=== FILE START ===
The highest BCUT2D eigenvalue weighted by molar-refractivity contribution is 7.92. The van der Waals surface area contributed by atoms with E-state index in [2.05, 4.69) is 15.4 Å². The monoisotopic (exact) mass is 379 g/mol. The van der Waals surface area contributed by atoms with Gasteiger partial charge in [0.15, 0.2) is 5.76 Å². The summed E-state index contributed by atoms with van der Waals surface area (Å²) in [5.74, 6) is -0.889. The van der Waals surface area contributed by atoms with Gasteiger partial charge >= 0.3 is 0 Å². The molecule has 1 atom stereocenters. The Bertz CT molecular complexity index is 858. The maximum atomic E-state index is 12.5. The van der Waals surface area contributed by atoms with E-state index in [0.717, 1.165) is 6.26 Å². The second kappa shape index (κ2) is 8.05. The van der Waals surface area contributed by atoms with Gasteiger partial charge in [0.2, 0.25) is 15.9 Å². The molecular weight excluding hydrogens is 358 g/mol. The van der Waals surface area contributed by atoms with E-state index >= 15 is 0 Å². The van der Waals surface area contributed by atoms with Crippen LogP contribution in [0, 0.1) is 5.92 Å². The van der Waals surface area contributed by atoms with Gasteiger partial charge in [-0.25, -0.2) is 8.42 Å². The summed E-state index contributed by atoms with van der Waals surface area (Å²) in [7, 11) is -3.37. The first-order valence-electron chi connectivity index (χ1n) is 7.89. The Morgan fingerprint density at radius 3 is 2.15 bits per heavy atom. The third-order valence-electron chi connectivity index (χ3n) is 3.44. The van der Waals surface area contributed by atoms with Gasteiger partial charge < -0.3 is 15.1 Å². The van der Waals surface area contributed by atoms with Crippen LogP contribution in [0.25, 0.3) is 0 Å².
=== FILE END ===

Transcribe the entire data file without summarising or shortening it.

The highest BCUT2D eigenvalue weighted by molar-refractivity contribution is 7.92. The van der Waals surface area contributed by atoms with E-state index in [2.05, 4.69) is 15.4 Å². The monoisotopic (exact) mass is 379 g/mol. The van der Waals surface area contributed by atoms with Gasteiger partial charge in [0.15, 0.2) is 5.76 Å². The summed E-state index contributed by atoms with van der Waals surface area (Å²) in [5.74, 6) is -0.889. The van der Waals surface area contributed by atoms with Gasteiger partial charge >= 0.3 is 0 Å². The molecule has 1 atom stereocenters. The Bertz CT molecular complexity index is 858. The maximum atomic E-state index is 12.5. The van der Waals surface area contributed by atoms with E-state index in [0.717, 1.165) is 6.26 Å². The second kappa shape index (κ2) is 8.05. The van der Waals surface area contributed by atoms with Gasteiger partial charge in [0.2, 0.25) is 15.9 Å². The molecular weight excluding hydrogens is 358 g/mol. The van der Waals surface area contributed by atoms with E-state index >= 15 is 0 Å². The van der Waals surface area contributed by atoms with Crippen LogP contribution in [0, 0.1) is 5.92 Å². The van der Waals surface area contributed by atoms with Gasteiger partial charge in [-0.25, -0.2) is 8.42 Å². The summed E-state index contributed by atoms with van der Waals surface area (Å²) in [7, 11) is -3.37. The first-order valence-electron chi connectivity index (χ1n) is 7.89. The Morgan fingerprint density at radius 3 is 2.15 bits per heavy atom. The third-order valence-electron chi connectivity index (χ3n) is 3.44. The van der Waals surface area contributed by atoms with Gasteiger partial charge < -0.3 is 15.1 Å². The van der Waals surface area contributed by atoms with Crippen LogP contribution in [0.25, 0.3) is 0 Å².